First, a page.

When we experience long-term stress, our brain functioning is affected. This is due to the chemical changes our body goes through when we are in a continually aroused state. When we are in “flight or fight” mode for an extended period of time, the body continues to secrete chemicals to keep us ready to either rumble or run. Unfortunately, we weren’t meant to remain in this constant state of arousal.
With PTSD, we are in this chemically imbalanced state to start with. Adding more stress is like pouring gasoline on a fire. We just keep escalating until we are so burdened, we can barely function. Is it any wonder then that what we want most to do is just hide out until the danger blows over?
Taking care of ourselves is the first step in coping with excessive stress. We need to focus on eating well, sleeping soundly, and not adding to our problem by ignoring our own basic needs. It’s a time to put into practice all those ways we’ve learned to cope: meditation, deep breathing exercises, prayer, music, art, etc. Whatever it is that works for you, now is the time to use it.
Taking care of yourself is only one step though. If things are really bad, you may want to consider getting some counseling, not because you can’t cope on your own, but to help you relieve some of the stress so you can cope longer and better.
Talking the situation over with someone you trust can be very helpful! Sometimes just putting things into words helps you get a handle on the emotions that are involved. Getting a second opinion about what’s happening can reassure you that this isn’t your imagination running away with you.
Stress can cause even the healthiest person to become exhausted. For those of us with PTSD, added stress can be the straw that breaks the camel’s back. Watch out for long-term stress, and have some ways of defusing it in your tool box. Be kind to yourself!
There has been a lot of attention given to opioid use in the tabloids lately as they are so often abused. Like most other pain medications, opioids can be dangerous if misused.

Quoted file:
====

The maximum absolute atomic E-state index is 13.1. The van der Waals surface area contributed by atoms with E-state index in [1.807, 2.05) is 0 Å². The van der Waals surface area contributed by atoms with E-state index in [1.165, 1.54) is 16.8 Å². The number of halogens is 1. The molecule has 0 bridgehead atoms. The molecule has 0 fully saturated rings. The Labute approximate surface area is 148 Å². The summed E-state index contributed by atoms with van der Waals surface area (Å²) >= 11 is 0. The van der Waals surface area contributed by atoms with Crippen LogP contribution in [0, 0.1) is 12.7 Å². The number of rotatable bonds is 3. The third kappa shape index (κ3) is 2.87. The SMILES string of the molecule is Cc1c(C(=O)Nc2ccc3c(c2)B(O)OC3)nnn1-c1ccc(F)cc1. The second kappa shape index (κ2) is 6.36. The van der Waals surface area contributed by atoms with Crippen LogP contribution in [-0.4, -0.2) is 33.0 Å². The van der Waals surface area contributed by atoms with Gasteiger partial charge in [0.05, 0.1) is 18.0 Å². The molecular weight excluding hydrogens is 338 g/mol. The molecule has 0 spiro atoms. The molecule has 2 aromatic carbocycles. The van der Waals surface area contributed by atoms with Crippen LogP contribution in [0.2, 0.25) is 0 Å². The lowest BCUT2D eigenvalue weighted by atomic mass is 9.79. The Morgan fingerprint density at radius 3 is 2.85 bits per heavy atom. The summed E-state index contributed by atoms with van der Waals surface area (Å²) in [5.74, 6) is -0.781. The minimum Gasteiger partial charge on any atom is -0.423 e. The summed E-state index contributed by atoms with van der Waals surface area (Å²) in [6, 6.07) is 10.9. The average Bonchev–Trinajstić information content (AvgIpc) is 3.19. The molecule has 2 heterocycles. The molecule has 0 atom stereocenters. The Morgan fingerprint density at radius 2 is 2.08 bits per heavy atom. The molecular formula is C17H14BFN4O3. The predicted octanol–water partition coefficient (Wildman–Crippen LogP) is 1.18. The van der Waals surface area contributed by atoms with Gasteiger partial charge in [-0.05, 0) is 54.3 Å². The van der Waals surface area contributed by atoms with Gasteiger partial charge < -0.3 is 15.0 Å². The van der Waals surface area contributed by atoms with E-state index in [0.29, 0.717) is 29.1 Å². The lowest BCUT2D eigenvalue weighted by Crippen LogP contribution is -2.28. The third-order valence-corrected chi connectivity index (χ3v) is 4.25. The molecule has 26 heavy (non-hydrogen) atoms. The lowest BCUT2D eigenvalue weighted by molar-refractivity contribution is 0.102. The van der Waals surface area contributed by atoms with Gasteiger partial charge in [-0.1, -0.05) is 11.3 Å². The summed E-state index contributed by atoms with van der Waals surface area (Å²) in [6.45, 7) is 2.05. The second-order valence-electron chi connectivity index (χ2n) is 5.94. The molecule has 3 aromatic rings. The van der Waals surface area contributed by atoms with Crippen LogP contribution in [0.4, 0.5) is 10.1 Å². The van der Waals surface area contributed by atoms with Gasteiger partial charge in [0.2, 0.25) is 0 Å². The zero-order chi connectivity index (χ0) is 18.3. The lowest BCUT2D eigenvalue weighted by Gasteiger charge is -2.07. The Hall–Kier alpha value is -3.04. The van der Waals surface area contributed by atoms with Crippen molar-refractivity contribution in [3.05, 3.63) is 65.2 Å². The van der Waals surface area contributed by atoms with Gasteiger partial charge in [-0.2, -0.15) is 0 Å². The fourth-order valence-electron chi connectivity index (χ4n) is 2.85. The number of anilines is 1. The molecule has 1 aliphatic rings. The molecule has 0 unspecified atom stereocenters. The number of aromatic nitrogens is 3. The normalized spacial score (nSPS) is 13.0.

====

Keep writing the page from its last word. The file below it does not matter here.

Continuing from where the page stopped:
Opioids are often found in prescription medications and in illegal drugs such as heroin. If taken incorrectly, the can negatively impact your respiratory system. Taking too high a dose of an opioid can cause you to stop breathing.
Opioid use can also be addicting, or you may develop a tolerance if you use them on a daily basis. Tolerance causes you to require larger and larger doses to achieve the same amount of pain control. You should always check with your doctor before increasing or decreasing your dosage. Do not take someone else’s medications, including opioids, and don’t share your drugs with others. Someone else who takes your meds might not be tolerant.
With opioids, as with all other medications you are taking, know what it is you are taking. If the medication looks different from what you’ve been taking and there is no notice to that effect on the medication bottle, ask your pharmacist before proceeding. Take your medication exactly as prescribed and directed. Do not mix medications with alcohol or other drugs.
Opioids, like other medications, can be wonderful for controlling pain, but if misused, they can cause you much grief. Use caution when taking your medications. They are prescribed to help you, not harm you.
I once had to write a paper for my psych class about what it was like having PTSD. Not just the clinical part, but the impacts it has on us on an everyday basis. I wrote about the symptoms and the hardships of having PTSD, then I struggled for how I could put how it makes me feel into words. I finally said:
“Having PTSD is like waiting for the other shoe to fall.”